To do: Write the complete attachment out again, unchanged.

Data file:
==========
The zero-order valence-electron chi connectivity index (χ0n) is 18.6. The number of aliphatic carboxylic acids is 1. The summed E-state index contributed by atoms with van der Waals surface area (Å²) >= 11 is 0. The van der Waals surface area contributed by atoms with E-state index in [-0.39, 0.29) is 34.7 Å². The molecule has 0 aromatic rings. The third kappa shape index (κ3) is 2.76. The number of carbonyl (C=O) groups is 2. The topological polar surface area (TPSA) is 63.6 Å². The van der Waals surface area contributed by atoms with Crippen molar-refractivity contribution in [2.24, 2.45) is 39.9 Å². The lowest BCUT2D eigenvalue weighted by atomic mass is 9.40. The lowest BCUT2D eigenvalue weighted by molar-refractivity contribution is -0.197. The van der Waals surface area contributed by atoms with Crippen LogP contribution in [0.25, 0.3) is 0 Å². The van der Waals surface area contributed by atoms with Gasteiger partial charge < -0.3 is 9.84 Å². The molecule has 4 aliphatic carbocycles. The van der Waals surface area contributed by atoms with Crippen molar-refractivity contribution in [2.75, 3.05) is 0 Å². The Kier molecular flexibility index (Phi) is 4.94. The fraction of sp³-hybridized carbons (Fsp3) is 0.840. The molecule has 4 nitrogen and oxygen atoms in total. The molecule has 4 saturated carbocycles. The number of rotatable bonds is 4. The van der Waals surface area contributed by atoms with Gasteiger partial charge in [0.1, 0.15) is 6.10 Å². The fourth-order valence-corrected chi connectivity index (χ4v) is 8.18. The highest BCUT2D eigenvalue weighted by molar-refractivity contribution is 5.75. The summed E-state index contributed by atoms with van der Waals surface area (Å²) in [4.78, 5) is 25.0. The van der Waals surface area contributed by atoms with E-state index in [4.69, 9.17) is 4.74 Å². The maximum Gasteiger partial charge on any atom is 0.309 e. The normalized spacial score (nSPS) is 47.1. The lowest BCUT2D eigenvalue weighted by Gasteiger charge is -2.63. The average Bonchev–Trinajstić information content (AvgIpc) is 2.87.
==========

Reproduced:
The zero-order valence-electron chi connectivity index (χ0n) is 18.6. The number of aliphatic carboxylic acids is 1. The summed E-state index contributed by atoms with van der Waals surface area (Å²) >= 11 is 0. The van der Waals surface area contributed by atoms with E-state index in [-0.39, 0.29) is 34.7 Å². The molecule has 0 aromatic rings. The third kappa shape index (κ3) is 2.76. The number of carbonyl (C=O) groups is 2. The topological polar surface area (TPSA) is 63.6 Å². The van der Waals surface area contributed by atoms with Crippen molar-refractivity contribution in [2.24, 2.45) is 39.9 Å². The lowest BCUT2D eigenvalue weighted by atomic mass is 9.40. The lowest BCUT2D eigenvalue weighted by molar-refractivity contribution is -0.197. The van der Waals surface area contributed by atoms with Crippen LogP contribution in [0.25, 0.3) is 0 Å². The van der Waals surface area contributed by atoms with Gasteiger partial charge < -0.3 is 9.84 Å². The molecule has 4 aliphatic carbocycles. The van der Waals surface area contributed by atoms with Crippen molar-refractivity contribution in [2.75, 3.05) is 0 Å². The Kier molecular flexibility index (Phi) is 4.94. The fraction of sp³-hybridized carbons (Fsp3) is 0.840. The molecule has 4 nitrogen and oxygen atoms in total. The molecule has 4 saturated carbocycles. The number of rotatable bonds is 4. The van der Waals surface area contributed by atoms with Gasteiger partial charge in [0.1, 0.15) is 6.10 Å². The fourth-order valence-corrected chi connectivity index (χ4v) is 8.18. The highest BCUT2D eigenvalue weighted by molar-refractivity contribution is 5.75. The summed E-state index contributed by atoms with van der Waals surface area (Å²) in [4.78, 5) is 25.0. The van der Waals surface area contributed by atoms with E-state index in [4.69, 9.17) is 4.74 Å². The maximum Gasteiger partial charge on any atom is 0.309 e. The normalized spacial score (nSPS) is 47.1. The lowest BCUT2D eigenvalue weighted by Gasteiger charge is -2.63. The average Bonchev–Trinajstić information content (AvgIpc) is 2.87.